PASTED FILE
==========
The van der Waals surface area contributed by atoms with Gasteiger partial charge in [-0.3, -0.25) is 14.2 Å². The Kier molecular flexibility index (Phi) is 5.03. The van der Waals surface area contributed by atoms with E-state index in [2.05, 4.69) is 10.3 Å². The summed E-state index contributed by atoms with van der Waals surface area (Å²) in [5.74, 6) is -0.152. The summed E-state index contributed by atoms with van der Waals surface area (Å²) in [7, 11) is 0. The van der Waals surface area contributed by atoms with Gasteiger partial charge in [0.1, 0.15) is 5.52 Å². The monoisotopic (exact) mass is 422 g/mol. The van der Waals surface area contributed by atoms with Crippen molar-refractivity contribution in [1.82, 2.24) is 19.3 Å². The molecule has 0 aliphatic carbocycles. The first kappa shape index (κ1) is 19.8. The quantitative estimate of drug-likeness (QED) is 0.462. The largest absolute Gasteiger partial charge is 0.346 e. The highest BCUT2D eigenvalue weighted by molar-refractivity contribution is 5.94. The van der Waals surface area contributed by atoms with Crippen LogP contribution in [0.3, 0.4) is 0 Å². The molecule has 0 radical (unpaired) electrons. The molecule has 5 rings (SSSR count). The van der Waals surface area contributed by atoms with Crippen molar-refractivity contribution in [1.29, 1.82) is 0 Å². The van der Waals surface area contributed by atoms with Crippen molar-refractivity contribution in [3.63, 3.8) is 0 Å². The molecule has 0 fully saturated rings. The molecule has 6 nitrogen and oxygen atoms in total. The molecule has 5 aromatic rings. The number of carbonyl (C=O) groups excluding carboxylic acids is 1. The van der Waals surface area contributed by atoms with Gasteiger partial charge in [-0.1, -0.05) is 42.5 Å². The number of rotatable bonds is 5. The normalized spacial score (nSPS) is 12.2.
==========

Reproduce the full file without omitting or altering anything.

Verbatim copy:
The van der Waals surface area contributed by atoms with Gasteiger partial charge in [-0.3, -0.25) is 14.2 Å². The Kier molecular flexibility index (Phi) is 5.03. The van der Waals surface area contributed by atoms with E-state index in [2.05, 4.69) is 10.3 Å². The summed E-state index contributed by atoms with van der Waals surface area (Å²) in [5.74, 6) is -0.152. The summed E-state index contributed by atoms with van der Waals surface area (Å²) in [7, 11) is 0. The van der Waals surface area contributed by atoms with Gasteiger partial charge in [0.1, 0.15) is 5.52 Å². The monoisotopic (exact) mass is 422 g/mol. The van der Waals surface area contributed by atoms with Crippen molar-refractivity contribution in [1.82, 2.24) is 19.3 Å². The molecule has 0 aliphatic carbocycles. The first kappa shape index (κ1) is 19.8. The quantitative estimate of drug-likeness (QED) is 0.462. The largest absolute Gasteiger partial charge is 0.346 e. The highest BCUT2D eigenvalue weighted by molar-refractivity contribution is 5.94. The van der Waals surface area contributed by atoms with Crippen LogP contribution in [0.3, 0.4) is 0 Å². The molecule has 0 radical (unpaired) electrons. The molecule has 5 rings (SSSR count). The van der Waals surface area contributed by atoms with Crippen molar-refractivity contribution in [1.29, 1.82) is 0 Å². The van der Waals surface area contributed by atoms with Crippen molar-refractivity contribution in [3.63, 3.8) is 0 Å². The molecule has 0 fully saturated rings. The molecule has 6 nitrogen and oxygen atoms in total. The molecule has 5 aromatic rings. The number of carbonyl (C=O) groups excluding carboxylic acids is 1. The van der Waals surface area contributed by atoms with Gasteiger partial charge in [-0.1, -0.05) is 42.5 Å². The number of rotatable bonds is 5. The normalized spacial score (nSPS) is 12.2.